Amanita morenoi : Moreno's Amanita

Technical description (t.b.d.)


Amanita morenoi is a poorly known species. It has a cap 45 – 63 mm wide as dried, pale brown to sordid chestnut brownAmanita morenoi when fresh, polished, convex when young, and planar in age. The cap margin is apparently nonstriate at first, then short tuberculate-striate. The volva appears on the cap as warts, densest over disc, large, thick, subpyramidal to conical, crowded, brown, and pulverulent.

The gills of this species are free or narrowly adnate, rather close, and cream to white. The short gills are truncate to subtruncate to rounded truncate with attenuate tooth and apparently sparse.

The stem is 68 – 71 x 8 – 10 mm as dried and cream when fresh; and the stem’s bulb is 15 – 20 x 14 – 16 mm as dried, possibly subglobose or even subabrupt when fresh; and is hollow as dried in some specimen. There is an membranous, superior, skirt-like annulus that collapses on the stipe. On the stipe the volva is pulverulent brown to chestnut brown and forms scales and warts on lower stipe and the top of the bulb, sometimes warts may be in a ring.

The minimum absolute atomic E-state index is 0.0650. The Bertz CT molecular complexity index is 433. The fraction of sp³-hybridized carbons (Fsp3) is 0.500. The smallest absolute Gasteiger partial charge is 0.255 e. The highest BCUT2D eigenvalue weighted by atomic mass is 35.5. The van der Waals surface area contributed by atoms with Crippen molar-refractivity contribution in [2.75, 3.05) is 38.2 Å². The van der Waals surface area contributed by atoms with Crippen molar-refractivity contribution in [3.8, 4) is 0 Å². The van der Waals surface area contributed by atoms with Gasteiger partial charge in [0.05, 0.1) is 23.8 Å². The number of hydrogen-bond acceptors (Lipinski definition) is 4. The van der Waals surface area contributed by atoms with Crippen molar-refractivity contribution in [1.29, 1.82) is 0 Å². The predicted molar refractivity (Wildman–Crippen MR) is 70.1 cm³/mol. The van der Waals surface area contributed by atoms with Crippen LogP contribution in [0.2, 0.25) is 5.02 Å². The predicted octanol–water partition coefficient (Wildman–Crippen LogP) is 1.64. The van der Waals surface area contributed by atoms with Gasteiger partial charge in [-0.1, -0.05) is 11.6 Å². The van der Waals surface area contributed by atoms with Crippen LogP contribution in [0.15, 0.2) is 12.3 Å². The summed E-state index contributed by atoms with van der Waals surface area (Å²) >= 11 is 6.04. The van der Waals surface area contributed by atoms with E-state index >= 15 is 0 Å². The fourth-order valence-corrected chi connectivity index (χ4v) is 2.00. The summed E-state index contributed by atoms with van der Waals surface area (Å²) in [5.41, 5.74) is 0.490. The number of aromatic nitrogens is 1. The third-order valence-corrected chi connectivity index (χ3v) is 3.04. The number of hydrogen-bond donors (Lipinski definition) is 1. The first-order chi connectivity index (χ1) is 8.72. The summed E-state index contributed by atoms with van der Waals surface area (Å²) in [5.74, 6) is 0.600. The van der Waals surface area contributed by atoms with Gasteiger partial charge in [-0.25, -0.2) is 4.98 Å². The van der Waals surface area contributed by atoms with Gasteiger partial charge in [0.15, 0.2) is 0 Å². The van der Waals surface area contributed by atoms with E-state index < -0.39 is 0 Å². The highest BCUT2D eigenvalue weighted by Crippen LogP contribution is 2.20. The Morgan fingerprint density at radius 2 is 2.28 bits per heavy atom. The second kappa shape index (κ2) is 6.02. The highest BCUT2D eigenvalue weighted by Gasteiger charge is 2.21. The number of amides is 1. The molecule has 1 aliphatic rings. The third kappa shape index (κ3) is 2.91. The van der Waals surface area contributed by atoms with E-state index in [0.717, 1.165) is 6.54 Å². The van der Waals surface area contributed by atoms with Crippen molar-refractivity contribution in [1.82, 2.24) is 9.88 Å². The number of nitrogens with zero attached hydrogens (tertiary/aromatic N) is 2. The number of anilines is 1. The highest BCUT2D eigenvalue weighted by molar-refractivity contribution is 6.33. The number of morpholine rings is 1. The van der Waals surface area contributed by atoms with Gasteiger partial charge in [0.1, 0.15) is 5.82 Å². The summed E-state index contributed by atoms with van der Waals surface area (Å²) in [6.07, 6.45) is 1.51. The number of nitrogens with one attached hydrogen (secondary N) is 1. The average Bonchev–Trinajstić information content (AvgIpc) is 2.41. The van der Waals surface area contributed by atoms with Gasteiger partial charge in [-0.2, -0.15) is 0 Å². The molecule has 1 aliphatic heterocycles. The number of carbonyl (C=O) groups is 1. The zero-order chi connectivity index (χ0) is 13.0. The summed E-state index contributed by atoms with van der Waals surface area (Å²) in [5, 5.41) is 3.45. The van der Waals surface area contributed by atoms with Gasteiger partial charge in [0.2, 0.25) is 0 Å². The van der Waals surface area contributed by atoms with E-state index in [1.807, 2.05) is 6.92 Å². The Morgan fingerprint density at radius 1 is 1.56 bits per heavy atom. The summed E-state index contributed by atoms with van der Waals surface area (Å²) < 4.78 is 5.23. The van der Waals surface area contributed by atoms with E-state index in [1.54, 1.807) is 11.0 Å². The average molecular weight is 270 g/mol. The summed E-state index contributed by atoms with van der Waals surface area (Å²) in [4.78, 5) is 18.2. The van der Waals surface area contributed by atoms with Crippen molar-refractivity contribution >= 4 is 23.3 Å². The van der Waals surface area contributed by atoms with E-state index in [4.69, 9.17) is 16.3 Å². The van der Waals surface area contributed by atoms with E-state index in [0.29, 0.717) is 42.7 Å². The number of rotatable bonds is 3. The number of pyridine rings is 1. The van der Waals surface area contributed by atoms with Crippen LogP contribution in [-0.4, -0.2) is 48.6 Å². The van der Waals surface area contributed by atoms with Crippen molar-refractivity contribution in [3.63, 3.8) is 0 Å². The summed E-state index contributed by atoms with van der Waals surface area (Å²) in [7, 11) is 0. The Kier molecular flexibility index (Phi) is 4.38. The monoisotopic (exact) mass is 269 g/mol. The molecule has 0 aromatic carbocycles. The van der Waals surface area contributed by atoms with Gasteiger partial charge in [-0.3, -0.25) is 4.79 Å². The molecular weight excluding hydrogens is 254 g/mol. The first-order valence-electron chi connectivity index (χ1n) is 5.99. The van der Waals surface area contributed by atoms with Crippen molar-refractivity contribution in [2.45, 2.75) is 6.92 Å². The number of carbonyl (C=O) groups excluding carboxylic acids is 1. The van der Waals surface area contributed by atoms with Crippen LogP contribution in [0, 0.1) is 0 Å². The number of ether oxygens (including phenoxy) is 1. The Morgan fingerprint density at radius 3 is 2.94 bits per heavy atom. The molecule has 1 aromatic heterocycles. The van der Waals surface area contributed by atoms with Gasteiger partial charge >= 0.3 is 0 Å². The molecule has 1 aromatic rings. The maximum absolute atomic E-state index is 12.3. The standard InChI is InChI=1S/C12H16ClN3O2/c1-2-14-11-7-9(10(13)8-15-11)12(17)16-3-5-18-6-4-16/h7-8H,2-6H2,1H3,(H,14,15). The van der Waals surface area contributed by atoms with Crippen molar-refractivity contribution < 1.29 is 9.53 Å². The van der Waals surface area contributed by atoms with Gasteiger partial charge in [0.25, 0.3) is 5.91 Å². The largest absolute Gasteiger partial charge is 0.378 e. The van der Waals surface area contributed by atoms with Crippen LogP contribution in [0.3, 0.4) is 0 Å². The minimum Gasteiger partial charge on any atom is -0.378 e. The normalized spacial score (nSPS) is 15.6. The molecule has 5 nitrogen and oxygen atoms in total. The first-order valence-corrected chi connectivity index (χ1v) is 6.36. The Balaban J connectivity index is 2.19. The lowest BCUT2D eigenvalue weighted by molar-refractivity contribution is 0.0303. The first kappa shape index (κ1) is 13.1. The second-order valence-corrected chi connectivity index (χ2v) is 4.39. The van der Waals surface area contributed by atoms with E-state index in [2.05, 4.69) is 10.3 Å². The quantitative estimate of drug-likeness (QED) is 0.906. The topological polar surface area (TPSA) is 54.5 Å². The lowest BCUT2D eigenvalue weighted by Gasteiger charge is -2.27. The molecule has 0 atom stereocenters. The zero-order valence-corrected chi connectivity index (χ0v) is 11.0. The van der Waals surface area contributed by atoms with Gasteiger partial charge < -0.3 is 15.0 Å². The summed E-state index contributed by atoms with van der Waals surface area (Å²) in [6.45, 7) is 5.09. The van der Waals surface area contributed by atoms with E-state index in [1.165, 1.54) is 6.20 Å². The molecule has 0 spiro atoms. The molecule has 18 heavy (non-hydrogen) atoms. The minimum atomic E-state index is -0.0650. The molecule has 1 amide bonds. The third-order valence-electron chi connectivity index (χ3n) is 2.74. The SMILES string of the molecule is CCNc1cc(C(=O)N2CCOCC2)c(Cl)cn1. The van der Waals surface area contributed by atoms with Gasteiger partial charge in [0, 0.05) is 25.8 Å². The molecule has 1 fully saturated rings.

Odor and taste were not recorded for this species as far as we know.

The spores of this species measure (8.4-) 8.8 – 12.2 (-19.6) x (7.0-) 7.5 – 10.5 (-15.4) µm and are subglobose to broadly ellipsoid to ellipsoid (or infrequently globose) and inamyloid. Clamps are rather common at the bases of basidia.

Amanita morenoi is found only in Argentina in the area of Lago Espejo in Parque Nacional Nahuel Huapí, in March. If there is a very similar taxon (none are known, the common clamps suggest a possible relationship to the A. muscaria-group), that entity probably also occurs only in the Southern Hemisphere. Specimens of this species have been misdetermined as A. umbrinella E. J. Gilbert & Cleland, which is a very dark capped Australian taxon.

The species may be toxic and likely to produce symptoms similar to those of A. muscaria (L.:Fr.) Pers. and A. pantherina. — R. E. Tulloss